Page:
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News

Council seeks more options for community center

Council seeks more options for community center


Town Crier File Photo
The Los Altos City Council approved an appropriation to examine options for a new community center to replace the aging Hillview facility.

The Los Altos City Council last week voted narrowly in favor of examining further opti...

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Schools

Local schools participate in  national Hour of Code activities

Local schools participate in national Hour of Code activities


Ellie Van HOutte/Town Crier
Himan Shu Raj, a volunteer from Microsoft, advises Los Altos High ninth-graders, from left, Serhat Suzer, Jamie Bennett and Chris Yang as they participate in the school’s Hour of Code Showcase.

Local schools participa...

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Community

Take a dive into the holiday archive

Take a dive into the holiday archive

Town Crier staff made a quick cruise back through the newspaper's archives to find some late-December reading as inspiration for eating, drinking, decorating and more:

Beloved holiday books build the spirit of the season and staff at Los Altos’ Li...

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Sports

Pinewood poised for another title run

Pinewood poised for another title run


Ellie Van Houtte/Town Crier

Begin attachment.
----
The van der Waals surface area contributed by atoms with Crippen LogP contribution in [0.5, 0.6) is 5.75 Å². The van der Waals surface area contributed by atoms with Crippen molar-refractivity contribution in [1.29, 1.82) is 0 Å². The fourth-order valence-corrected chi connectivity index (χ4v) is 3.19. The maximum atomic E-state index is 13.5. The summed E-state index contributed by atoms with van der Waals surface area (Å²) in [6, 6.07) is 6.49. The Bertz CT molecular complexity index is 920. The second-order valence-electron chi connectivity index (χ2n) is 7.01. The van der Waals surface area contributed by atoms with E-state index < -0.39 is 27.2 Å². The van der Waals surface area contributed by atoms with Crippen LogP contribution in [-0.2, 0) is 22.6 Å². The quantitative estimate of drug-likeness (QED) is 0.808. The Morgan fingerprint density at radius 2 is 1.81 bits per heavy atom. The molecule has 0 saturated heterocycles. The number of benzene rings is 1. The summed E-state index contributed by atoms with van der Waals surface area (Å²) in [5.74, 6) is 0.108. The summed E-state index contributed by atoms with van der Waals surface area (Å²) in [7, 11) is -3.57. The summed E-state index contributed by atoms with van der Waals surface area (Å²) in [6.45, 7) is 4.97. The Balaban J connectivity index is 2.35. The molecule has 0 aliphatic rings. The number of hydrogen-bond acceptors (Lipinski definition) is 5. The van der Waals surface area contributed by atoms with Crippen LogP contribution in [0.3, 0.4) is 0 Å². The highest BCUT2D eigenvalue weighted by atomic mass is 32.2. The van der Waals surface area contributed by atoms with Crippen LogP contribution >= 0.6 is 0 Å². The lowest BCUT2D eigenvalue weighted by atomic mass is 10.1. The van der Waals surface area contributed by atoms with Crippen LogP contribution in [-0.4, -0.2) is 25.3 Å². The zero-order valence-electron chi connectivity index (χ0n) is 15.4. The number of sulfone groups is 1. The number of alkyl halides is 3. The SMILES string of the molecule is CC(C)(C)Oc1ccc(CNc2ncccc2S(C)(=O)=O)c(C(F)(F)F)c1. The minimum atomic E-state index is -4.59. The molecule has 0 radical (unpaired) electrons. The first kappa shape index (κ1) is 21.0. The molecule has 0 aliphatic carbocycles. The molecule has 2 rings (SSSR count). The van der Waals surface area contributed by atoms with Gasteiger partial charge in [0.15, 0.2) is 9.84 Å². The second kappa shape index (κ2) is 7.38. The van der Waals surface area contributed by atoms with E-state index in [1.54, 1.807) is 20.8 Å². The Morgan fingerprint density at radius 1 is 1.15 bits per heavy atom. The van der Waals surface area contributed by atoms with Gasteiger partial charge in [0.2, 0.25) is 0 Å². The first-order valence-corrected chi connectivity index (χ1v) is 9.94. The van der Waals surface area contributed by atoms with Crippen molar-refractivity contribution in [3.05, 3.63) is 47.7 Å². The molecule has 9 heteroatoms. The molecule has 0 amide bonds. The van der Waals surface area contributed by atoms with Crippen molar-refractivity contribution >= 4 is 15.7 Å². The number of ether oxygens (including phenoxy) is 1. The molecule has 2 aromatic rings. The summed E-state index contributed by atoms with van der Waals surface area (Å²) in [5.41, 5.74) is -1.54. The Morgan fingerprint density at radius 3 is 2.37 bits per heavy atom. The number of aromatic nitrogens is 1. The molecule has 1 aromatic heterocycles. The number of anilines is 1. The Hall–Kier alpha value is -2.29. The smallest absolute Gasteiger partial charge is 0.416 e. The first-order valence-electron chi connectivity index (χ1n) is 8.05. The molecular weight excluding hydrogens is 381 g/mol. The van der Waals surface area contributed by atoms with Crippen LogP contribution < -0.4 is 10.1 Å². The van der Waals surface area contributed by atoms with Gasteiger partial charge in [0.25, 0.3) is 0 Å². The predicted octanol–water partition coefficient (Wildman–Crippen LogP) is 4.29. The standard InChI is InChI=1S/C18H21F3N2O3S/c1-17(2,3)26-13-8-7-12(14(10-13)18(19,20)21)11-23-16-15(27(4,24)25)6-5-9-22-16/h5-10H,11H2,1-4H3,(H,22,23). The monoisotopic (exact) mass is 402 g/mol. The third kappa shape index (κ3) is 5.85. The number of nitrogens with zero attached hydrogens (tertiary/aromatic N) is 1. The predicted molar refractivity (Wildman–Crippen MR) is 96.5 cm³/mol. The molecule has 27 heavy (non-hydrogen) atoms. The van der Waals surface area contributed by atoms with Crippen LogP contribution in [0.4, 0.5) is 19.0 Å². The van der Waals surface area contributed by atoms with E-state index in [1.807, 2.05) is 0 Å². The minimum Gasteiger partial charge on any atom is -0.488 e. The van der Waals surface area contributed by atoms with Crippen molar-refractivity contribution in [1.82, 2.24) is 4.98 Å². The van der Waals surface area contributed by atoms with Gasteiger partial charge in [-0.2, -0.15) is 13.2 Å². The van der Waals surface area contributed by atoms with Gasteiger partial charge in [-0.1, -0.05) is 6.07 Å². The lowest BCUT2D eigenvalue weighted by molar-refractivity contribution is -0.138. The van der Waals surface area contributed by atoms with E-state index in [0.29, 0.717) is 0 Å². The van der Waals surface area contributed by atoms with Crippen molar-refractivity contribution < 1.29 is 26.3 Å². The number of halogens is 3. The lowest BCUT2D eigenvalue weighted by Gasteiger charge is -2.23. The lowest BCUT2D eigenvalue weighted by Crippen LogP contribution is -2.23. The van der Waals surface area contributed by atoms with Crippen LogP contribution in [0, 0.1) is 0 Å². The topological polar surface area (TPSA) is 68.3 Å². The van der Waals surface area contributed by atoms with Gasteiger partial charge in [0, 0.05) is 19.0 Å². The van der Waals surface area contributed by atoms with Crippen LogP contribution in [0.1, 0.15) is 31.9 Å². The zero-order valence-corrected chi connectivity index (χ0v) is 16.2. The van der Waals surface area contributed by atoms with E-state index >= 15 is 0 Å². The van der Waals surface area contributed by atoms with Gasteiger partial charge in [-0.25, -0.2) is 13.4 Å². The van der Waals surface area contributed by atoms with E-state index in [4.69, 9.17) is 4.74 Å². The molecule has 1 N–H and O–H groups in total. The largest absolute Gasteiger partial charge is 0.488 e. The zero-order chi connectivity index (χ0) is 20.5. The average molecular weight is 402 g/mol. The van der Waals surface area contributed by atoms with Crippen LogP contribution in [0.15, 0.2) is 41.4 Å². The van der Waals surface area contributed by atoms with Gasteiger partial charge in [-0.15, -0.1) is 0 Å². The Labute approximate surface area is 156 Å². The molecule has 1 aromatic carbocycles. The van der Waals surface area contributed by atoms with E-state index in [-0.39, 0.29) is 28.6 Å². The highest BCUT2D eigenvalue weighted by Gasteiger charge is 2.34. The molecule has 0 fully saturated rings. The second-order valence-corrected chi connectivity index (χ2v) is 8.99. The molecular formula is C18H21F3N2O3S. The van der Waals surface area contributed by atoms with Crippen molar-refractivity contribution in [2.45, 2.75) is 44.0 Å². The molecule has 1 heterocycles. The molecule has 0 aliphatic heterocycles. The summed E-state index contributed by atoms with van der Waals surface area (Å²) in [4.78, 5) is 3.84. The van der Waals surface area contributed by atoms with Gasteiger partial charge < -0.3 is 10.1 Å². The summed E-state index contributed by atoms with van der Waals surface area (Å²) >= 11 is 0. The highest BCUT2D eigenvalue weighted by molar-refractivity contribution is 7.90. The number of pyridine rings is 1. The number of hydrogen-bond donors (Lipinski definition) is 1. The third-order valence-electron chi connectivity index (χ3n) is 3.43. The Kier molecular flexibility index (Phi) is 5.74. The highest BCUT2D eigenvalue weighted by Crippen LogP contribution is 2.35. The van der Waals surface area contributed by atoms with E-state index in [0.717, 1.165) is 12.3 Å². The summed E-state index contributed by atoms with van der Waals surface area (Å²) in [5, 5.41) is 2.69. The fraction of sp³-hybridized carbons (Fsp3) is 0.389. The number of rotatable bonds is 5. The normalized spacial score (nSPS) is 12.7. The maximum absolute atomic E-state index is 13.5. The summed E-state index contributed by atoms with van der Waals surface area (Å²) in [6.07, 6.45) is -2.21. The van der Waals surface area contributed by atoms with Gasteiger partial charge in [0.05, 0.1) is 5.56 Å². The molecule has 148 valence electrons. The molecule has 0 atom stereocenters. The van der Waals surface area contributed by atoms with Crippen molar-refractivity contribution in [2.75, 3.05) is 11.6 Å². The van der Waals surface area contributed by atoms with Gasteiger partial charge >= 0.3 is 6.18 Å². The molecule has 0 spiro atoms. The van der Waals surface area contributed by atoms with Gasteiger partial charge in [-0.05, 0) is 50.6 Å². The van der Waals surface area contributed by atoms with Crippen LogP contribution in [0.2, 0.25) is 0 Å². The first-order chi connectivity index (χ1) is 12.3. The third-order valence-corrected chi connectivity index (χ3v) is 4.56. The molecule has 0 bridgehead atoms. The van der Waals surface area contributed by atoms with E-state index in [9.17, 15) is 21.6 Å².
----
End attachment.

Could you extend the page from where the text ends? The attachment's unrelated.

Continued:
Pinewood’s girls basketball team is receiving contributions from several new players, including freshman Stella Kailahi, above.

Complacency shouldn’t be a problem for the defending Division V state champion Pinewood S...

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Comment

Letters to the Editor

Ticket motorists for U-turns on Main Street

As I was walking downtown on Main Street recently, something came to me out of the blue. The town of Los Altos is missing out on a huge revenue stream. I realized that if all the cars – there were th...

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Special Sections

Looking Ahead

Looking Ahead


s in line to be mayor of Mountain View in 2015.

Mountain View anticipates the following changes in 2015:

• Beginning Jan. 1, Mountain View City Councilmembers will receive a raise to $1,000 per month as a result of the passage of Measure A in...

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Business

Your 2015 stock market game plan

It’s been a maddening month because of oil and gas, especially in stocks and bonds. Then, consumer spending pushed stocks higher Thursday, easing investors’ jitters about the global economy and prompting them to consider how to invest in ...

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Books

Gawande's

Gawande's "Being Mortal" proves an important book on aging